SWITZERLAND’S central bank sent shock waves through the currency markets yesterday as it scrapped its three-year cap on how much the euro could fall against the Swiss franc.
The Swiss National Bank (SNB) said the 1.2 francs to the euro limit was no longer justified in light of the single currency’s recent decline in global markets.
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The unexpected decision to ditch the policy – which the SNB had re-iterated just days before – sent the euro plummeting 28 per cent against the Swiss currency, to below 0.9 francs.
The move gave a boost to European equities, with France’s Cac 40 index and Germany’s Dax both adding more than 2 per cent, with london’s FTSE 100 making more modest gains, up 1.7 per cent.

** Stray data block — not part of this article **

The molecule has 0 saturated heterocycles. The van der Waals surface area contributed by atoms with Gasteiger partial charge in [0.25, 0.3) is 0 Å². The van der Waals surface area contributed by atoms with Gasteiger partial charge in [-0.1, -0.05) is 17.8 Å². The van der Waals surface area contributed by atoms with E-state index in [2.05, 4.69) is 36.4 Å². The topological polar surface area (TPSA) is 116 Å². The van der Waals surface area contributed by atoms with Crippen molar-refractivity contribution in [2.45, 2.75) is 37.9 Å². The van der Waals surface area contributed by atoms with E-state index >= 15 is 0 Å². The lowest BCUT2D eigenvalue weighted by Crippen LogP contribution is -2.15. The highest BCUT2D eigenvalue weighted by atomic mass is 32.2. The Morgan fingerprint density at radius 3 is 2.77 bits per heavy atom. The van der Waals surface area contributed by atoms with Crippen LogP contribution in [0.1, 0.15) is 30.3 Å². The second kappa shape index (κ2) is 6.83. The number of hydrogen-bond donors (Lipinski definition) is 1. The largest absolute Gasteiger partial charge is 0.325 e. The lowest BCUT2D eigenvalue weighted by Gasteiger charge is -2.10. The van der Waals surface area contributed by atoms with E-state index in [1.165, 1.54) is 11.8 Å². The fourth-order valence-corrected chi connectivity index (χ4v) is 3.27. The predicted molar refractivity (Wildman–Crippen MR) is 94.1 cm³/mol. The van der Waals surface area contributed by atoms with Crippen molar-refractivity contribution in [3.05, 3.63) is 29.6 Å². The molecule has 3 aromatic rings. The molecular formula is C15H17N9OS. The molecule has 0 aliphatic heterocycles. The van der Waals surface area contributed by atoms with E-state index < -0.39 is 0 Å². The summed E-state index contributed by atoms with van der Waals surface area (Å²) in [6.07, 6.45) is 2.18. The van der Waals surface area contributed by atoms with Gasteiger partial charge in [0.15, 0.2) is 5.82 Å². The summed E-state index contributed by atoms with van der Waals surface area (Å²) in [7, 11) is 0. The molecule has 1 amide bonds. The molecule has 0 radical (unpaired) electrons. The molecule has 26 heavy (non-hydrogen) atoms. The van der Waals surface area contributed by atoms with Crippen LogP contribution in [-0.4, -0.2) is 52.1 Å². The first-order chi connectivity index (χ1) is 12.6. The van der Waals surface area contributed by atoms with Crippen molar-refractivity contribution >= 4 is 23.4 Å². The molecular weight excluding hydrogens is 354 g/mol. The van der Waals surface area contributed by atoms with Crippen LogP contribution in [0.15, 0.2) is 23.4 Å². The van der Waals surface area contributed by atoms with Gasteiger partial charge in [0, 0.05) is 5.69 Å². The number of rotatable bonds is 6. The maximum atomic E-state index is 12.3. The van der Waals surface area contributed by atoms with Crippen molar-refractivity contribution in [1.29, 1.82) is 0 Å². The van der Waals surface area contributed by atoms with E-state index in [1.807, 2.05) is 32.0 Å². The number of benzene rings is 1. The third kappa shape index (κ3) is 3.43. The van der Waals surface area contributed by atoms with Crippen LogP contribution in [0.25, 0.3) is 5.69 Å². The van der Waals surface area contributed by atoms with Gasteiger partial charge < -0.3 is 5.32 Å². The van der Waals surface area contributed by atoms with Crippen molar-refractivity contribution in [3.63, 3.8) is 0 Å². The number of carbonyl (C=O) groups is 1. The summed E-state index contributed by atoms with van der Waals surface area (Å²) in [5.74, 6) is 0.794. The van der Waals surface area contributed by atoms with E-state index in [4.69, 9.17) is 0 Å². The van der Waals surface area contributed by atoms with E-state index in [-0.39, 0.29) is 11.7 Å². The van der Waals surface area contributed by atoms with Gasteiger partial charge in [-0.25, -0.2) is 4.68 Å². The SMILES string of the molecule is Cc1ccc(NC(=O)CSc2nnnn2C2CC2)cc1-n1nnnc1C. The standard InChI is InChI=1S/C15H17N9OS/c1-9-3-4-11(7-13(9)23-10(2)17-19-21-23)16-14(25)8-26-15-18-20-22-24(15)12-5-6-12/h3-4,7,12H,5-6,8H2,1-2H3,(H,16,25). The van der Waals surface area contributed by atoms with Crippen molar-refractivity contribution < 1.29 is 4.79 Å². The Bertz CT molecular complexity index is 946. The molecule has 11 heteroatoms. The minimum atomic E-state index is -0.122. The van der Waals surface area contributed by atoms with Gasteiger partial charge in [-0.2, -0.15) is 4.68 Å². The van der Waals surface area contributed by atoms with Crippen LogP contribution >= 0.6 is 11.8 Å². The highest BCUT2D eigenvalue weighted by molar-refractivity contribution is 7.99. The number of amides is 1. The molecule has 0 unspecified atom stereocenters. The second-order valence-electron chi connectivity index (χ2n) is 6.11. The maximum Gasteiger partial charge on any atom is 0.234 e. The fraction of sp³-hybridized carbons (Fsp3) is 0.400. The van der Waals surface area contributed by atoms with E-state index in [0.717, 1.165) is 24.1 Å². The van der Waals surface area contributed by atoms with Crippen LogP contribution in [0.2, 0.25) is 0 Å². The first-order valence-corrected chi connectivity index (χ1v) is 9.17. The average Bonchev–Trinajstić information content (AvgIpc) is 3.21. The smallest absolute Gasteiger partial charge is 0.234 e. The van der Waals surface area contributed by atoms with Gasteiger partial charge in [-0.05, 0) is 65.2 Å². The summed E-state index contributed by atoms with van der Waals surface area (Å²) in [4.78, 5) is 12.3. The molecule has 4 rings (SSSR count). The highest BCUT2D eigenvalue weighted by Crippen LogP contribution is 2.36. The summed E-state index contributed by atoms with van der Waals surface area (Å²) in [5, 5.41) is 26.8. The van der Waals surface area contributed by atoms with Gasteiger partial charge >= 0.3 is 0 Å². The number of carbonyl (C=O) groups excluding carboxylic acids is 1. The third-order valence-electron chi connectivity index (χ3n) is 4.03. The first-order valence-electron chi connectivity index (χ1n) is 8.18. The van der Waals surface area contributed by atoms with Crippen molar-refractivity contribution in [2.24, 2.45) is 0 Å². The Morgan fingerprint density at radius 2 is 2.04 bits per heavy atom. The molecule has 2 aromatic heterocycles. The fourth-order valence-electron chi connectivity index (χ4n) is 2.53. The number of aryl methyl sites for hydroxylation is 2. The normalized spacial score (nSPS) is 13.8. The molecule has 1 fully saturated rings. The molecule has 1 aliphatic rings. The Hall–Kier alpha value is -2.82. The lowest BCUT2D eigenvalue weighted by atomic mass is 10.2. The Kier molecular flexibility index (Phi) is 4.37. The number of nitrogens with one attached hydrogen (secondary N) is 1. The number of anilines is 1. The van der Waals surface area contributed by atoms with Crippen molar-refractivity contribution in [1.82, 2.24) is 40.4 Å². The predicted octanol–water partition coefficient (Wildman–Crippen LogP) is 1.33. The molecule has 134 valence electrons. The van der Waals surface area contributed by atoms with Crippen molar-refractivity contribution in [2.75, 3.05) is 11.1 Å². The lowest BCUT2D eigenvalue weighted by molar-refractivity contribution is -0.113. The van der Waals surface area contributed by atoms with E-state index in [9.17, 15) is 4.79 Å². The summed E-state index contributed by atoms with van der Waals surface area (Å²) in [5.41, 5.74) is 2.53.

The minimum exchange rate was introduced in September 2011 in an attempt to halt the rise of the franc – a traditional safe-haven currency for investors – against the euro at a time when the eurozone debt crisis was at its height. The strong franc was particularly problematic for Swiss exporters.
The SNB also said it would also lower its average interest rate to minus 0.75 per cent, from minus 0.25 per cent.
Simon Smith, chief economist at FX Pro, said: “Clearly, the SNB felt that they were giving with one hand and taking away with the other by moving rates further into negative territory.
“But at this point in time, the SNB has broken a dam wall and the waters have flooded out. It will take time to see what lies beneath.”
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